Self-doubt (personified, in my most recent post) – about whether or not I should go through with a divorce after all – has been permanently evicted. I even threw away the proverbial beer cans and wiped off the proverbial coffee table.
Nine days ago, the gavel banged so hard on that decision that it cracked the bench.
I know what I have to do. And I know that I have to do it. That question has been laid to rest. So has the question of what to do about my recent discoveries.
But the solid answers to these questions open up a whole pressurized can of other questions, dear ones. And from here, I have to choose my words very carefully.
When you’ve seen that your legal marriage partner has been specifically searching for material consisting of children, and you cannot gain sufficient distance to take any action (even though you desperately want to) just yet…now what? What do you do?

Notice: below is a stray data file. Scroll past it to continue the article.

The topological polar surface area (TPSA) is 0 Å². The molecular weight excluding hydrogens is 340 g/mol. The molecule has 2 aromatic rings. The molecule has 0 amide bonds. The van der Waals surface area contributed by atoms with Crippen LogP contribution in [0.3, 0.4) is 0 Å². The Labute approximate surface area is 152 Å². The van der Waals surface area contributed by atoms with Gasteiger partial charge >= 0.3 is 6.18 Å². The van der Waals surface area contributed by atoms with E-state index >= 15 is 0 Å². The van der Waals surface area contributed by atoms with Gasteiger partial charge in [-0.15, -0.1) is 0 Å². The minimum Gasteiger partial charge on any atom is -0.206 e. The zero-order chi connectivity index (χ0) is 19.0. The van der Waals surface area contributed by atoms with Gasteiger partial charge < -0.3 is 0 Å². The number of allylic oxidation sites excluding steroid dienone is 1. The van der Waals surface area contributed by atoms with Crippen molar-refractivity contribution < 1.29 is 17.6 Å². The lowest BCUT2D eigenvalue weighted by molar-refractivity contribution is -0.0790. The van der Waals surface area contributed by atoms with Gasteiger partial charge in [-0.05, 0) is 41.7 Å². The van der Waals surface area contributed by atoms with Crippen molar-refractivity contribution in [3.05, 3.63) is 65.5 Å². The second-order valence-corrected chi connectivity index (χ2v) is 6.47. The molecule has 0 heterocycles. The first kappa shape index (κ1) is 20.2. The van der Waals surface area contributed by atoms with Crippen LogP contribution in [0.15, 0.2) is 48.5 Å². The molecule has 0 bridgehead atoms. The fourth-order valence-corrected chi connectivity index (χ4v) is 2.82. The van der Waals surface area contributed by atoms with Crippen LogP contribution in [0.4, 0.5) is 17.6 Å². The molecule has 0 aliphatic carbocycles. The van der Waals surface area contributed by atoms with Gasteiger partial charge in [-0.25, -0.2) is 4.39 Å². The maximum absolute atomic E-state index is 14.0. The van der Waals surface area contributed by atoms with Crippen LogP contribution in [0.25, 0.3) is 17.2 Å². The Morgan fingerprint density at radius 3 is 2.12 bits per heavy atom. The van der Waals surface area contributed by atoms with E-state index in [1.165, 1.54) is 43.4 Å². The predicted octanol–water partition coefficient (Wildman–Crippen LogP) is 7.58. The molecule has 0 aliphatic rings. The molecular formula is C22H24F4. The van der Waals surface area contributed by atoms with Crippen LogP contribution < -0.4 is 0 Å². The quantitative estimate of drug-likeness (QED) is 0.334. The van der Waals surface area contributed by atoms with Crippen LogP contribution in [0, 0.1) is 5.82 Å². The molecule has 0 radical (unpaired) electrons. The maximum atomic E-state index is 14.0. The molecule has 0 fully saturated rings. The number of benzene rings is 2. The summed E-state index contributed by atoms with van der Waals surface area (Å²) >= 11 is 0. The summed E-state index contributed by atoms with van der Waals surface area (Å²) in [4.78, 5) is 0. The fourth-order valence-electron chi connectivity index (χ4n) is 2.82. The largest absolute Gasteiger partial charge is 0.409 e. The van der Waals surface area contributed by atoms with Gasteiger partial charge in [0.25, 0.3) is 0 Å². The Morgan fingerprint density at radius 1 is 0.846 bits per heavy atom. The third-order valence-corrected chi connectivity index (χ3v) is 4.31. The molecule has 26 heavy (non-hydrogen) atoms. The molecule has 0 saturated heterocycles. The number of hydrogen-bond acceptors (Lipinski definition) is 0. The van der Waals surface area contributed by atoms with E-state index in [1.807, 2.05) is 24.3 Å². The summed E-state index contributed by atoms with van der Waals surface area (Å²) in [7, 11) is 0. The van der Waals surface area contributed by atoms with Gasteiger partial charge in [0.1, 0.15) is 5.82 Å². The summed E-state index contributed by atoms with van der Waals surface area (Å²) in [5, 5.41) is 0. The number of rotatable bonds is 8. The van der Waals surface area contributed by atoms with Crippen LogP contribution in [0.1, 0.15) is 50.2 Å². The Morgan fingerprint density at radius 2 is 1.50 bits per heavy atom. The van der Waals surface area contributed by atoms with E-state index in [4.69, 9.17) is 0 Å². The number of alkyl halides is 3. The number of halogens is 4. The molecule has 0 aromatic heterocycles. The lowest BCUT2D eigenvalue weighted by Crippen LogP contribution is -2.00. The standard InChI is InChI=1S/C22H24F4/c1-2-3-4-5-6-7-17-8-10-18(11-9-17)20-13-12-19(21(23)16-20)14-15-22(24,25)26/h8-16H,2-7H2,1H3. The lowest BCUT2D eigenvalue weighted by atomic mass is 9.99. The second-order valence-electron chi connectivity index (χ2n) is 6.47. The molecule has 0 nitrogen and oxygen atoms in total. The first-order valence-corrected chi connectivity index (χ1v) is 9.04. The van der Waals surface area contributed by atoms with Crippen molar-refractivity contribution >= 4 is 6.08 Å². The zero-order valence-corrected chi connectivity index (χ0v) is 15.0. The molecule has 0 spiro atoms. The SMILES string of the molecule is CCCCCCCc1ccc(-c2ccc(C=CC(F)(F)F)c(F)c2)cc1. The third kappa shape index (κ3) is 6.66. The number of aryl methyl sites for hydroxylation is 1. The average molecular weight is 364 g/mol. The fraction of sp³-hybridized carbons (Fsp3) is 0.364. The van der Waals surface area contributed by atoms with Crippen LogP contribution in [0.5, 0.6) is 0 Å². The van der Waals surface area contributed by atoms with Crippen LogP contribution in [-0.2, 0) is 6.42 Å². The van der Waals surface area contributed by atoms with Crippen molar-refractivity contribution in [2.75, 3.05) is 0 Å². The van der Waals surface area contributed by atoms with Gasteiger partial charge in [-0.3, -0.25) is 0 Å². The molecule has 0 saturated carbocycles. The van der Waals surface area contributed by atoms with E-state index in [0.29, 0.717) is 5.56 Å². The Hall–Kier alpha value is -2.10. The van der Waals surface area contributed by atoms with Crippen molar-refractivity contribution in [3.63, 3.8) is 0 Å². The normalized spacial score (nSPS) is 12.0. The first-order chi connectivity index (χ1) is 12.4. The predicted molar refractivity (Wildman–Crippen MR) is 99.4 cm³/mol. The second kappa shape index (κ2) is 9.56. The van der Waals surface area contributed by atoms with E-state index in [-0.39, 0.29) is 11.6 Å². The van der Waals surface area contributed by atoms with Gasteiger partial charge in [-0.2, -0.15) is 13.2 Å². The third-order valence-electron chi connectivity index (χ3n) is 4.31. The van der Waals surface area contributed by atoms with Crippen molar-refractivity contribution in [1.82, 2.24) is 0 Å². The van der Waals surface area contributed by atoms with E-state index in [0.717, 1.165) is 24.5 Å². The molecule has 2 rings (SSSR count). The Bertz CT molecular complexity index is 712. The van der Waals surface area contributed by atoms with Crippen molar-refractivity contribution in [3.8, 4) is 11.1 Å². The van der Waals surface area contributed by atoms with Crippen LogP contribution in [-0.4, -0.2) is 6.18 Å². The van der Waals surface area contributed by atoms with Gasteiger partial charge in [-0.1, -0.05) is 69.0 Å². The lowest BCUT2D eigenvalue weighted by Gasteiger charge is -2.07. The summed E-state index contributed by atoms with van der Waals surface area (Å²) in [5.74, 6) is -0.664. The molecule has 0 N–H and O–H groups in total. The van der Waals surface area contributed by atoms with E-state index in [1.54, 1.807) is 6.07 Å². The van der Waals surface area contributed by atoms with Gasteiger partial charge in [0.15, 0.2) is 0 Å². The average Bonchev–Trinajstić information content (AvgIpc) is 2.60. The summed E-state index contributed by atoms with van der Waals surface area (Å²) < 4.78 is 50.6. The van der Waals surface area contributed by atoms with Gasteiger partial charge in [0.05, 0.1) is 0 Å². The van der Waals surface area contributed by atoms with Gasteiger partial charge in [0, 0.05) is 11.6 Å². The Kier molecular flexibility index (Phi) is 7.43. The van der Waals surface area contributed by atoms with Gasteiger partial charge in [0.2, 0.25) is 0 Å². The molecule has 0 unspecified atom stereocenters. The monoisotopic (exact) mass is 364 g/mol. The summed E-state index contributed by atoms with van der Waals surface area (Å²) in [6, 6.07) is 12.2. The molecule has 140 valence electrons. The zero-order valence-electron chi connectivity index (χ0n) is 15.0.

Unfortunately, forget googling. Try as I might to find step-by-step action plans or first-hand accounts, most of the results that came up for me involved high-profile media-circus indictments or convictions or sentencing of offenders. There is one high-ranking website that contained some information, but it wasn’t very specific, and people under stress need specifics. Under this kind of stress, the brain shuts down and the brain-holder needs some hand-holding, too – someone to connect the dots for them.
There are also no support groups (that I know of) for someone in my position. Nobody who really understands what it’s like to be in this type of situation. Nobody to reach out to, compare notes with, obtain much-needed advice from.
There is often, however, stigma in being the wife of the type of person it looks like I’m married to. People assume you’re complacent, accessory, or even involved in it with them. “How could she not know anything??”